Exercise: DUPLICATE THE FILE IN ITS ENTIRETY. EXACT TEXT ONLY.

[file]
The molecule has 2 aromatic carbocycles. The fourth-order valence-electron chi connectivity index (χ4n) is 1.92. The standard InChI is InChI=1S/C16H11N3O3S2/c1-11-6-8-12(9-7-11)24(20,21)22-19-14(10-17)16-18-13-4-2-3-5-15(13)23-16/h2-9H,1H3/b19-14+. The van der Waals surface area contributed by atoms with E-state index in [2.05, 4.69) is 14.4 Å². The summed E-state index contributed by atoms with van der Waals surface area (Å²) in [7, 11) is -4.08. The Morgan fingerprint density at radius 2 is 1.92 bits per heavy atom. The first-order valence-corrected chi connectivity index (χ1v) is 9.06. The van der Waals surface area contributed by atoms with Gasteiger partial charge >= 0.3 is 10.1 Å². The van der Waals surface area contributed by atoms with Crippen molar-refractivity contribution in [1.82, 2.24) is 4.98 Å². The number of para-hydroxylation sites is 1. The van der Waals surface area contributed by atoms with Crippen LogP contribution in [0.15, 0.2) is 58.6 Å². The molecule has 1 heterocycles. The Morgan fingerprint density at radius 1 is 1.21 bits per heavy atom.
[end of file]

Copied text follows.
The molecule has 2 aromatic carbocycles. The fourth-order valence-electron chi connectivity index (χ4n) is 1.92. The standard InChI is InChI=1S/C16H11N3O3S2/c1-11-6-8-12(9-7-11)24(20,21)22-19-14(10-17)16-18-13-4-2-3-5-15(13)23-16/h2-9H,1H3/b19-14+. The van der Waals surface area contributed by atoms with E-state index in [2.05, 4.69) is 14.4 Å². The summed E-state index contributed by atoms with van der Waals surface area (Å²) in [7, 11) is -4.08. The Morgan fingerprint density at radius 2 is 1.92 bits per heavy atom. The first-order valence-corrected chi connectivity index (χ1v) is 9.06. The van der Waals surface area contributed by atoms with Gasteiger partial charge >= 0.3 is 10.1 Å². The van der Waals surface area contributed by atoms with Crippen molar-refractivity contribution in [1.82, 2.24) is 4.98 Å². The number of para-hydroxylation sites is 1. The van der Waals surface area contributed by atoms with Crippen LogP contribution in [0.15, 0.2) is 58.6 Å². The molecule has 1 heterocycles. The Morgan fingerprint density at radius 1 is 1.21 bits per heavy atom.